So today we saw the announcement of the M2. It’s obviously faster than the M1 (duh), but Apple never stated clearly what its wattage is. Is it possible the M2 runs at a lower wattage and we get better battery life at the same battery capacity? Apple’s marketing images make a direct comparison difficult.
Yeah…not real clear what’s going on there yet…and frankly it’s obvious that the next generation would be faster…but whether it’s actually faster in any meaningful way beyond benchmarks and spec bragging is unknown at this point. It definitely doesn’t make my 14 M1 Pro MBP or M1 Max Studio obsolete. Frankly…they may just be polishing cannonballs here and not really achieving anything meaningful…because the vast majority of us have never fully taxed even the base M1 in the Macs it is in. I sure haven’t…and even either the MBP or the Studio running complex Lightroom Stuff when one looks at the CPU loads in Activity Monitor or iStat Menus they’re pretty much loafing…so either macOS or Lightroom is the bottleneck it looks like. I can see that some really high end stuff might max out either of those chips and hence the M2 Pro, Max, or Ultra whenever they appear might be faster…but for most people there will be little to no actual improvement in day to day operations is my guess. Mostly M2 is likely based…as numerous sites have suggested…on the A something_or_other +1 as compared to the M1 being based on the A something_or_other. Nice to see improvement but pretty much irrelevant to most of us except those that are willing to spend more for the best and latest…which isn’t me.
The other thing is that don’t appear to be any major architectural changes that would allow M2-only features to be implemented in the future.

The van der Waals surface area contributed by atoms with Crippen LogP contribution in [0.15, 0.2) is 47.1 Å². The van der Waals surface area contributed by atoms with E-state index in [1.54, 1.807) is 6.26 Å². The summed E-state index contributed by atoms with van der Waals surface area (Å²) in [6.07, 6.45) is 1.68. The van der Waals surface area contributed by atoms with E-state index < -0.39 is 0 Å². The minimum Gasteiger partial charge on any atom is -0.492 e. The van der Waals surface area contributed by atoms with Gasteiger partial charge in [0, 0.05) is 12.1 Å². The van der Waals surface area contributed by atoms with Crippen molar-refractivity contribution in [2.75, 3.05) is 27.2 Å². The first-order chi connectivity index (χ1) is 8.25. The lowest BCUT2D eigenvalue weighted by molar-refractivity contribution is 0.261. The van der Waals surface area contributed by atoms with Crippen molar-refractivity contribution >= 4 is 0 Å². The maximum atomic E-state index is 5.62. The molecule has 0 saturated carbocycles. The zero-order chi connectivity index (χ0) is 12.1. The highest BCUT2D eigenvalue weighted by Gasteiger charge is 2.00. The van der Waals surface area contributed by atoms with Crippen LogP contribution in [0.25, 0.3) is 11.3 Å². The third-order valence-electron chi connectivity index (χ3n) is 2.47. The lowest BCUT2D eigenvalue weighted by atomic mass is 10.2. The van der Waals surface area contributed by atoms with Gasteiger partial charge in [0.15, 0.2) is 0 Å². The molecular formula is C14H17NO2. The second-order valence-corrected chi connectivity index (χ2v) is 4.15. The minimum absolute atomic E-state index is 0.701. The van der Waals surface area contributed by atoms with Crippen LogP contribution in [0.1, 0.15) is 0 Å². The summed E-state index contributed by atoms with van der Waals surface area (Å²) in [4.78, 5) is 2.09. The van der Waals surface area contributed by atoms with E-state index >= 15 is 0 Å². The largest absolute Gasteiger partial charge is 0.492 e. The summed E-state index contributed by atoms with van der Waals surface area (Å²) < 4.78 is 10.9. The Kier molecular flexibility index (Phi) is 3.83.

I am curious whether the new ‘Stage Manager’ and other new features promoted in the WWDC presentation will be Apple Silicon only or whether they will also work on Intel computers.
They did not dwell too much on direct comparisons to M1. But they did claim M2 offers +18% in terms of CPU performance (twice that for the GPU which now comes with 2 added cores) with a 25% higher transistor count overall.
The new 24 GB RAM ceiling is of course nice, but even better IMHO is the 50% increase on unified memory b/w, now at 100GB/s.
I get that we’ll be getting more performance at the same wattage, but I’d be really curious to hear if we’ll be seeing lower wattage at similar performance levels (i.e. when P cores idling, only 4 E cores running at low/high freq), etc.
That said, the new dark blue MBA is gorgeous. If only they didn’t put both its TB4 ports on the same side.
They state that the processor is using "TSMC’s 'Enhanced 5-nanometer technology’”. The M1 was already using TSMC’s 5 nm process, so what the M2 utilizes is just a refined version of that process. Based on similar refinements in past generations of A-series chips (A14 to A15, and A12 to A13), I’d expect fairly minor power savings with the M2. The improvements in performance are all architectural rather than process-driven.
Indeed, it’s interesting to see Apple chose to use the M2 name for a new chip that’s still based on a 5-nm process. Looks like several prominent “sources” were wrong (again?). DigiTimes and Gurman (with Bloomberg these days) claimed we’d see M2 based on TSMC’s 4-nm process, while Kuo was correct that Apple would be sticking with 5 nm for now, but he predicted they’d likely stick with the M1 name. Not that any of these claims are terribly important, but it just goes to show how tight Apple keeps this dev. These so-called “sources” are massively overselling whatever they have, if anything at all.
And they got the name of the new MacOS wrong, not only wrong but from an entirely different region of California!! The rumor mill has been promoting Mammoth in the eastern Sierra Nevada Mountains, while the actual is Ventura, along the coast, west of Los Angeles.
Just like all, well almost all…media and sound bites/social media of any sort these days…it’s all in the clicks because that means $$.